Cian Nugent & The Cosmos :: Born With The Caul

cianJust a few weeks after the release of Chris Forsyth’s mind splitting Solar Motel, the world is blessed with yet another long-form guitar masterpiece — Cian Nugent & The Cosmos’ Born With The Caul. Praise the Lord.

Dublin-based Nugent has performed and recorded mainly as a Takoma School solo guitarist for the past few years (though his last album Doubles featured some more orchestrated moments), but his latest effort sees him embracing the pleasures of a full band; The Cosmos’ violin, drums, keyboards and bass provide a launching pad for Nugent’s joyful six-string excursions. Throwing around the adjective “perfect” is a dangerous thing, but I’ll be goddamned if I can find a single thing wrong with Born With The Caul.

The album kicks off with “Grass Over My Head,” a track that suggests John Fahey and The Band playing a New Orleans funeral, with mournful horns and fingerpicked acoustic guitar suddenly shifting into a beautiful double time rag. As good as that is, it’s only a preview of the glories to come. First up is “Double Horse,” a dreamy drone that conjures up the magnificent, oceanic swells of Fairport Convention’s classic “A Sailor’s Life.” A powerful, transfixing ride. Then, for the length of side 2, we’re treated to the massive “The Houses of Parliament,” a 23-minute song suite that travels from majestic folk rock to candy-colored psychedelia to Thin Lizzy-style boogie to pulse pounding raga rave-up as though it’s no big thing. It’s a lengthy journey, but not one second is wasted.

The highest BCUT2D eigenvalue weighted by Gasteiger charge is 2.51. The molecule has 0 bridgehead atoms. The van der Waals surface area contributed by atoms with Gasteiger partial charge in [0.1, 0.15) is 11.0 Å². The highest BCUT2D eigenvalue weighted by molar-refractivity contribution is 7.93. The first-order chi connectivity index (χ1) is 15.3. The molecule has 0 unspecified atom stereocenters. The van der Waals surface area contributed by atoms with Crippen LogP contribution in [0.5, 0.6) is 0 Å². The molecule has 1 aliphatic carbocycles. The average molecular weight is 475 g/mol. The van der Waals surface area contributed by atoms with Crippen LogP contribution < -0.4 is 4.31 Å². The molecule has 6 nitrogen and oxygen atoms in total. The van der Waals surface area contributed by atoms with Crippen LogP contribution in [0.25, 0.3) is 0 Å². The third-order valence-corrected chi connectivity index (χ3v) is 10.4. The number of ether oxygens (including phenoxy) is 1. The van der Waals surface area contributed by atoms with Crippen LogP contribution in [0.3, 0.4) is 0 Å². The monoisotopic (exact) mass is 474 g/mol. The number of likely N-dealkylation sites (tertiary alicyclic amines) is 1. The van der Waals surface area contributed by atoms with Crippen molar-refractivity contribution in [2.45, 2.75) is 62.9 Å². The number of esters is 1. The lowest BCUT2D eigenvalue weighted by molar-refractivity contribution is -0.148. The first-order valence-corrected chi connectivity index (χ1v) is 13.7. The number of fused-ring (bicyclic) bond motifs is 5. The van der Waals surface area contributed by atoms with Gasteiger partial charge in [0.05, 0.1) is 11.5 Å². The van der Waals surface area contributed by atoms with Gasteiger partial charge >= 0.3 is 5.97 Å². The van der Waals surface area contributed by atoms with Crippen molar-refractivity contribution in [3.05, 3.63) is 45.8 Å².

In medieval times, when a baby born with the caul (a portion of the birth membrane still attached to his or her head) it was considered an omen the child was destined for greatness. With this album, Nugent and the Cosmos have certainly fulfilled their destiny.   words / t wilcox

3 thoughts on “Cian Nugent & The Cosmos :: Born With The Caul

  1. I found myself listen to this album again and again. I didn’t expect it since I got bored by long winding guitar jams. And Nugents previous e-guitar excursions were just ok to me. But “Born With The Caul” is almost perfect. Trippy with the right timing to not stay in the same loop over and over again…
    The best moment on this record, for me, is minute 4:05 in Double Horse. The whole setting in the beginning of this song reminds me on “The End” by The Doors, in a good way, without Morrison collapsing…

    Great Record!

Comments are closed.